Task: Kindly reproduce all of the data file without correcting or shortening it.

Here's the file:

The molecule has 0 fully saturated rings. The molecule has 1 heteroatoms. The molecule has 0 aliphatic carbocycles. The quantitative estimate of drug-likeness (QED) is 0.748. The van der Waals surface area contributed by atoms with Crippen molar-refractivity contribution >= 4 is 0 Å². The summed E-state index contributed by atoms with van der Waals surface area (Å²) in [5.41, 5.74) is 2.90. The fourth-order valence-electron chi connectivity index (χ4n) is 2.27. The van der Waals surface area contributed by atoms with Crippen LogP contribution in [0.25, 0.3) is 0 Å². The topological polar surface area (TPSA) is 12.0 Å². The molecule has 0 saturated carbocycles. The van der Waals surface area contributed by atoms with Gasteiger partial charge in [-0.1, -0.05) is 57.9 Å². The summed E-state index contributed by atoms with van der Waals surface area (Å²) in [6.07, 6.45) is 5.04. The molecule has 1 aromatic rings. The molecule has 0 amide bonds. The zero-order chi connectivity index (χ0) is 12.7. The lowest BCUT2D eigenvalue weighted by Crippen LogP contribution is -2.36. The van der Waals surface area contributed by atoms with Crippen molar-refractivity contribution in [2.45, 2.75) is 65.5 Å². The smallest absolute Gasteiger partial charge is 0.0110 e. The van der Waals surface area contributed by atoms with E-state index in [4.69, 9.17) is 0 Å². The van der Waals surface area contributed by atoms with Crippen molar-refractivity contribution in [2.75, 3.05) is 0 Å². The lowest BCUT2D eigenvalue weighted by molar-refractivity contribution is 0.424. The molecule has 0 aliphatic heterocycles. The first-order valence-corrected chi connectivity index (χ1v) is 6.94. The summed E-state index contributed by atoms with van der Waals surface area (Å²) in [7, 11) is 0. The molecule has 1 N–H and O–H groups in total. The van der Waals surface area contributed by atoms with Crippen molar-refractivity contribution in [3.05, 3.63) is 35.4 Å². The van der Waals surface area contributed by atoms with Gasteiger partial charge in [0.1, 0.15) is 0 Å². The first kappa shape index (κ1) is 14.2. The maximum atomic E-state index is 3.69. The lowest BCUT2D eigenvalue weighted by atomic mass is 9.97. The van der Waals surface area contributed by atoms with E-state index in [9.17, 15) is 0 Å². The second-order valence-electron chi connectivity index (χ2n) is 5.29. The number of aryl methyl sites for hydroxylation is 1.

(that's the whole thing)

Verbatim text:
The molecule has 0 fully saturated rings. The molecule has 1 heteroatoms. The molecule has 0 aliphatic carbocycles. The quantitative estimate of drug-likeness (QED) is 0.748. The van der Waals surface area contributed by atoms with Crippen molar-refractivity contribution >= 4 is 0 Å². The summed E-state index contributed by atoms with van der Waals surface area (Å²) in [5.41, 5.74) is 2.90. The fourth-order valence-electron chi connectivity index (χ4n) is 2.27. The van der Waals surface area contributed by atoms with Crippen LogP contribution in [0.25, 0.3) is 0 Å². The topological polar surface area (TPSA) is 12.0 Å². The molecule has 0 saturated carbocycles. The van der Waals surface area contributed by atoms with Gasteiger partial charge in [-0.1, -0.05) is 57.9 Å². The summed E-state index contributed by atoms with van der Waals surface area (Å²) in [6.07, 6.45) is 5.04. The molecule has 1 aromatic rings. The molecule has 0 amide bonds. The zero-order chi connectivity index (χ0) is 12.7. The lowest BCUT2D eigenvalue weighted by Crippen LogP contribution is -2.36. The van der Waals surface area contributed by atoms with Crippen molar-refractivity contribution in [2.45, 2.75) is 65.5 Å². The smallest absolute Gasteiger partial charge is 0.0110 e. The van der Waals surface area contributed by atoms with E-state index in [4.69, 9.17) is 0 Å². The van der Waals surface area contributed by atoms with Crippen molar-refractivity contribution in [2.75, 3.05) is 0 Å². The lowest BCUT2D eigenvalue weighted by molar-refractivity contribution is 0.424. The molecule has 0 aliphatic heterocycles. The first-order valence-corrected chi connectivity index (χ1v) is 6.94. The summed E-state index contributed by atoms with van der Waals surface area (Å²) in [7, 11) is 0. The molecule has 1 N–H and O–H groups in total. The van der Waals surface area contributed by atoms with Crippen molar-refractivity contribution in [3.05, 3.63) is 35.4 Å². The van der Waals surface area contributed by atoms with Gasteiger partial charge in [0.1, 0.15) is 0 Å². The first kappa shape index (κ1) is 14.2. The maximum atomic E-state index is 3.69. The lowest BCUT2D eigenvalue weighted by atomic mass is 9.97. The van der Waals surface area contributed by atoms with E-state index in [9.17, 15) is 0 Å². The second-order valence-electron chi connectivity index (χ2n) is 5.29. The number of aryl methyl sites for hydroxylation is 1.